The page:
Ab initio study of phase stability in the Cu-Cr-Zr system | Abstract
Scholars Research Library

Scholars Research Library

A-Z Journals


European Journal of Applied Engineering and Scientific Research


Ab initio study of phase stability in the Cu-Cr-Zr system

Author(s): F. Hebal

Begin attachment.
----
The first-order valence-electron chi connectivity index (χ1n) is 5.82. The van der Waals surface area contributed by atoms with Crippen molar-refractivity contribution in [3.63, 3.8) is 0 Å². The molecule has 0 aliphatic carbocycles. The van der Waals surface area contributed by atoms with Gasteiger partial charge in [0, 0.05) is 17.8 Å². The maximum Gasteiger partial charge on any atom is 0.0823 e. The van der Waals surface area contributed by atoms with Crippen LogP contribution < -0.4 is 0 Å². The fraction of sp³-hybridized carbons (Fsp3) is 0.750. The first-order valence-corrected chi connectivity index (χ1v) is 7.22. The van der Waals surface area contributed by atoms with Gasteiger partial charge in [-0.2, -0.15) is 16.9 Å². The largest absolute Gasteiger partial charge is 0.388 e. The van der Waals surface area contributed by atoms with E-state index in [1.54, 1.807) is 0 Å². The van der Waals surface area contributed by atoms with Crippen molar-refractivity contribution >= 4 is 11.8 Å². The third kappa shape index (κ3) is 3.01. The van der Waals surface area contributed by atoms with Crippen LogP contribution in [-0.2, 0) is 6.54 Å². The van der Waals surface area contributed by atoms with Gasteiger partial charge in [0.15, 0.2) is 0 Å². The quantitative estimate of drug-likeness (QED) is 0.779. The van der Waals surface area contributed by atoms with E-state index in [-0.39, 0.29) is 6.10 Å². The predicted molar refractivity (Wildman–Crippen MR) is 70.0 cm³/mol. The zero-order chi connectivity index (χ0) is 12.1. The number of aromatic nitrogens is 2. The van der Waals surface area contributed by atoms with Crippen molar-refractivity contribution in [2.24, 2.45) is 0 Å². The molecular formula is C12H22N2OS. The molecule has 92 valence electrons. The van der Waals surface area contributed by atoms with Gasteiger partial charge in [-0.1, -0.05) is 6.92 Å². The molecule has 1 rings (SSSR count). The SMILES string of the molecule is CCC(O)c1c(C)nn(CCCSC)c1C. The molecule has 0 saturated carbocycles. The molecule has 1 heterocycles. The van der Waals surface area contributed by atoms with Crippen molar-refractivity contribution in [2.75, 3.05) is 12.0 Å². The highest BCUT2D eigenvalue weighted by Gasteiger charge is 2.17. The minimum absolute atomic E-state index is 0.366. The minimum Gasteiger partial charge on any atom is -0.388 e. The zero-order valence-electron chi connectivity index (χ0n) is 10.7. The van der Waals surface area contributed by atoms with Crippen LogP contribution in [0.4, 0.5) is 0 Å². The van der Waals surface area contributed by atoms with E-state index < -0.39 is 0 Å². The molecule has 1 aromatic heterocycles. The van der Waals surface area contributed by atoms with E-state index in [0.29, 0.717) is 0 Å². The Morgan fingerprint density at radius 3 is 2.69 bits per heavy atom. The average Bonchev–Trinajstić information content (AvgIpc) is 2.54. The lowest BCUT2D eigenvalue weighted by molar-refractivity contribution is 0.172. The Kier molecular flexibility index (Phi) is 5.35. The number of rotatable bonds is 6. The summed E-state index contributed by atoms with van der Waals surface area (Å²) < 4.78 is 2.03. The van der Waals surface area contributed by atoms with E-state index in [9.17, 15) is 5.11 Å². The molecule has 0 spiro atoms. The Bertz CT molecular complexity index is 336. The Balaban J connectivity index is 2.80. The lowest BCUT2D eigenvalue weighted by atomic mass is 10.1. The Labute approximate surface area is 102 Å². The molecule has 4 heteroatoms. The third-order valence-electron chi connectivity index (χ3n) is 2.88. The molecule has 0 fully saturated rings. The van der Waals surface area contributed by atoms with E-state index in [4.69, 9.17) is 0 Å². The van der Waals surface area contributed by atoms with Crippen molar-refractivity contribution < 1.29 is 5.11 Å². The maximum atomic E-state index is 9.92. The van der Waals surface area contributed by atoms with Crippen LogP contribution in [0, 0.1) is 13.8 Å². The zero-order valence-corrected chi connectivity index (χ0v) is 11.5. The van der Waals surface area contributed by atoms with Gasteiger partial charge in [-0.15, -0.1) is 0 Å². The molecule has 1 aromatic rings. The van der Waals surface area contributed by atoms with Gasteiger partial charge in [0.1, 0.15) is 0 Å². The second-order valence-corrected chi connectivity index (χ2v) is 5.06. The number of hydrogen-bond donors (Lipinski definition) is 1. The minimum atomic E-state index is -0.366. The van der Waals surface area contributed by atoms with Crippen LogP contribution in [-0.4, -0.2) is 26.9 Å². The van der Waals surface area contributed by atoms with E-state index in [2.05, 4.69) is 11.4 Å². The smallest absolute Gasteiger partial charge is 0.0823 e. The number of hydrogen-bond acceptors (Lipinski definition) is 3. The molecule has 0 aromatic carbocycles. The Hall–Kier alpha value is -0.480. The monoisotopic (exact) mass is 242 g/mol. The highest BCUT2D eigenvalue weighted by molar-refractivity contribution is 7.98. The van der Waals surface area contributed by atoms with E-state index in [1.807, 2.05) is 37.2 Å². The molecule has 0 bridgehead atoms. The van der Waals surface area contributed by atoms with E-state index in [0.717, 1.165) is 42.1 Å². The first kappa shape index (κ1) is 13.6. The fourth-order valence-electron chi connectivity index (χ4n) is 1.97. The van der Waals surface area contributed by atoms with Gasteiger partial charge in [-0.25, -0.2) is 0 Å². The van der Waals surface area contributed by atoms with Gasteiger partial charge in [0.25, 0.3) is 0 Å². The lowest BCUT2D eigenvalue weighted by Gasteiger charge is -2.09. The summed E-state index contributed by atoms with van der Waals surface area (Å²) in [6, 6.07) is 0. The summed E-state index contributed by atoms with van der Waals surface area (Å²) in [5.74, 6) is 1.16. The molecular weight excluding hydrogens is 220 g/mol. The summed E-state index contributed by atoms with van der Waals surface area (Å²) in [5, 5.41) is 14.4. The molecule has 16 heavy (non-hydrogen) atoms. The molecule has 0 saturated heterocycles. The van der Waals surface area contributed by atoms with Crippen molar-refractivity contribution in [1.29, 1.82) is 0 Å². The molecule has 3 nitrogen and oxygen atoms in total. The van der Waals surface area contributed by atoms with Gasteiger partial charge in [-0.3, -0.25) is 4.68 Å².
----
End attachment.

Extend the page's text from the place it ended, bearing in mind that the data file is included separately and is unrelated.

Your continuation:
This work aims to study the structural, energetic and thermal properties of intermetallic compounds that precipitate in the Cu-Cr-Zr system, by an abinitio method called pseudopotential computation, as well as the quasi-harmonic model of Debye. The pseudopotential method is implemented in the Quantum Espresso code (QE) developed by S. Baroni et al [1] for the study of the physical properties of materials.We are interested in the following compounds C15b -Cu5Zr, C11b-CuZr2, L12 -CuZr3, DO3 -CuZr3, C14-Cr2Zr, C15-Cr2 Zr and B2-CuZr.Before undertaking the study of the different alloys, we studied the structural properties of the different structures of Cu, Cr and Zr simple metals. to start the calculation from a correct structure. Indeed, for each metal, the results found compared to those given by the literature showed a good agreement.For each of the compounds, a minimization of the total energy with respect to the volume of the mesh was conducted. to predict the structural parameters of each compound. The results showed a good agreement with the experimental results, as well as those resulting from the theoretical studies. For the compression module, the Cu5Zr is the most rigid at 0 K in Cu- Zr system, while CuZr3 is the least rigid. In addition, the rigidity of the latter is independent of the type of its structure. For the Cr2Zr compound, the compression modulus in phase C 15 is more rigid than that in phase C14.In terms of stability, the two phases L12 -Cu Zr3 and DO3 -CuZr3 are not favorable. Unlike other remaining compounds. CuZr2 in the C11b structure is the most stable, followed by Cu5 Zr then CuZr in the two structures C15b and B2 respectively. While the two C14 (β) and C15 (α) phases of the compound Cr2 Zr are stable and can coexist at low temperatures.